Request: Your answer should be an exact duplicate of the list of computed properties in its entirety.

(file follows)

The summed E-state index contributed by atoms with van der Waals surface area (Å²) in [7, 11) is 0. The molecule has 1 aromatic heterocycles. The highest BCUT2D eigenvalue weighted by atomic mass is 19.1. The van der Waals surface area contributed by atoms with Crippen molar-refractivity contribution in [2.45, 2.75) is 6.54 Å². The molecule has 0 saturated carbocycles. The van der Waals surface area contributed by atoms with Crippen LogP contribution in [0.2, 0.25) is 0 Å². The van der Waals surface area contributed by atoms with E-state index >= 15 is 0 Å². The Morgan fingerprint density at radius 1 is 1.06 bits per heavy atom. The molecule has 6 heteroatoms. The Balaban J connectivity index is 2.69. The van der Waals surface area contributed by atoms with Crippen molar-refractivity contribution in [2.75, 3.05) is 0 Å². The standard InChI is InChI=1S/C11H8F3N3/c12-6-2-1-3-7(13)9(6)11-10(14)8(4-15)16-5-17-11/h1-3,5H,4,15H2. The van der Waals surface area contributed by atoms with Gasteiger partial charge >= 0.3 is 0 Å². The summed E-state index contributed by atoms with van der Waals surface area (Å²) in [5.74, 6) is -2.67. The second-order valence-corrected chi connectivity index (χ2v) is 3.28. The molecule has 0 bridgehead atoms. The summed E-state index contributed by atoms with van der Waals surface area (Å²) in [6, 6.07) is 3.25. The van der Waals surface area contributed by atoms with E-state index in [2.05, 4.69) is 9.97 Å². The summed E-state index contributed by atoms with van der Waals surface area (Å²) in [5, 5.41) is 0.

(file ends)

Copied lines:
The summed E-state index contributed by atoms with van der Waals surface area (Å²) in [7, 11) is 0. The molecule has 1 aromatic heterocycles. The highest BCUT2D eigenvalue weighted by atomic mass is 19.1. The van der Waals surface area contributed by atoms with Crippen molar-refractivity contribution in [2.45, 2.75) is 6.54 Å². The molecule has 0 saturated carbocycles. The van der Waals surface area contributed by atoms with Crippen LogP contribution in [0.2, 0.25) is 0 Å². The van der Waals surface area contributed by atoms with E-state index >= 15 is 0 Å². The Morgan fingerprint density at radius 1 is 1.06 bits per heavy atom. The molecule has 6 heteroatoms. The Balaban J connectivity index is 2.69. The van der Waals surface area contributed by atoms with Crippen molar-refractivity contribution in [2.75, 3.05) is 0 Å². The standard InChI is InChI=1S/C11H8F3N3/c12-6-2-1-3-7(13)9(6)11-10(14)8(4-15)16-5-17-11/h1-3,5H,4,15H2. The van der Waals surface area contributed by atoms with Gasteiger partial charge >= 0.3 is 0 Å². The summed E-state index contributed by atoms with van der Waals surface area (Å²) in [5.74, 6) is -2.67. The second-order valence-corrected chi connectivity index (χ2v) is 3.28. The molecule has 0 bridgehead atoms. The summed E-state index contributed by atoms with van der Waals surface area (Å²) in [6, 6.07) is 3.25. The van der Waals surface area contributed by atoms with E-state index in [2.05, 4.69) is 9.97 Å². The summed E-state index contributed by atoms with van der Waals surface area (Å²) in [5, 5.41) is 0.